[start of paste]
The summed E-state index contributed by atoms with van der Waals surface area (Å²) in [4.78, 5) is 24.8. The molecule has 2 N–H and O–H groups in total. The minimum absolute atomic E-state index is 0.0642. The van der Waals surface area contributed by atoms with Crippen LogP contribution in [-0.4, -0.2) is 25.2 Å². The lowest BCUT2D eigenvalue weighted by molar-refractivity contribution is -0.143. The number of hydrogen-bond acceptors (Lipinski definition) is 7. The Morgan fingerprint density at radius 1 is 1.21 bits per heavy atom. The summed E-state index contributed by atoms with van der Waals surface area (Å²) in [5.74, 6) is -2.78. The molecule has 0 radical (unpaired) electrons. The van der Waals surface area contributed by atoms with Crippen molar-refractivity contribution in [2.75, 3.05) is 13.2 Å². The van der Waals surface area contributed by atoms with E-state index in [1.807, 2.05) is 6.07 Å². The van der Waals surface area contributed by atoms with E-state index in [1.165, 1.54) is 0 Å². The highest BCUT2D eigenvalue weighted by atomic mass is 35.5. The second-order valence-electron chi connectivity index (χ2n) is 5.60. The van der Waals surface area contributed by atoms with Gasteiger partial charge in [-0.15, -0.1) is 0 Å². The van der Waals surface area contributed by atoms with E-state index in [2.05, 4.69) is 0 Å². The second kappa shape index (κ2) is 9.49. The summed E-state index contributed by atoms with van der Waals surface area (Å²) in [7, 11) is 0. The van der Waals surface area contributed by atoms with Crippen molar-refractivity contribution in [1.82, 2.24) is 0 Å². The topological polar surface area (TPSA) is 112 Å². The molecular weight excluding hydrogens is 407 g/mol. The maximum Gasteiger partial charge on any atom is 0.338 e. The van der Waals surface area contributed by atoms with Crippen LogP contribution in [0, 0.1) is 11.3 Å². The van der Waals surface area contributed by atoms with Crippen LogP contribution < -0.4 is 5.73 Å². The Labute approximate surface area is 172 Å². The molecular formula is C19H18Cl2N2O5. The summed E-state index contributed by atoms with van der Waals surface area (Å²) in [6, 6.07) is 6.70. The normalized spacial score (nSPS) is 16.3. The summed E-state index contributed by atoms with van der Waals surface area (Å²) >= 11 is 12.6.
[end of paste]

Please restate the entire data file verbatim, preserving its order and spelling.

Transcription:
The summed E-state index contributed by atoms with van der Waals surface area (Å²) in [4.78, 5) is 24.8. The molecule has 2 N–H and O–H groups in total. The minimum absolute atomic E-state index is 0.0642. The van der Waals surface area contributed by atoms with Crippen LogP contribution in [-0.4, -0.2) is 25.2 Å². The lowest BCUT2D eigenvalue weighted by molar-refractivity contribution is -0.143. The number of hydrogen-bond acceptors (Lipinski definition) is 7. The Morgan fingerprint density at radius 1 is 1.21 bits per heavy atom. The summed E-state index contributed by atoms with van der Waals surface area (Å²) in [5.74, 6) is -2.78. The molecule has 0 radical (unpaired) electrons. The van der Waals surface area contributed by atoms with Crippen molar-refractivity contribution in [2.75, 3.05) is 13.2 Å². The van der Waals surface area contributed by atoms with E-state index in [1.807, 2.05) is 6.07 Å². The van der Waals surface area contributed by atoms with E-state index in [1.165, 1.54) is 0 Å². The highest BCUT2D eigenvalue weighted by atomic mass is 35.5. The second-order valence-electron chi connectivity index (χ2n) is 5.60. The van der Waals surface area contributed by atoms with Gasteiger partial charge in [-0.15, -0.1) is 0 Å². The van der Waals surface area contributed by atoms with E-state index in [2.05, 4.69) is 0 Å². The second kappa shape index (κ2) is 9.49. The summed E-state index contributed by atoms with van der Waals surface area (Å²) in [7, 11) is 0. The van der Waals surface area contributed by atoms with Crippen molar-refractivity contribution in [1.82, 2.24) is 0 Å². The topological polar surface area (TPSA) is 112 Å². The molecular weight excluding hydrogens is 407 g/mol. The maximum Gasteiger partial charge on any atom is 0.338 e. The van der Waals surface area contributed by atoms with Crippen LogP contribution in [0, 0.1) is 11.3 Å². The van der Waals surface area contributed by atoms with Crippen LogP contribution < -0.4 is 5.73 Å². The Labute approximate surface area is 172 Å². The molecular formula is C19H18Cl2N2O5. The summed E-state index contributed by atoms with van der Waals surface area (Å²) in [6, 6.07) is 6.70. The normalized spacial score (nSPS) is 16.3. The summed E-state index contributed by atoms with van der Waals surface area (Å²) >= 11 is 12.6.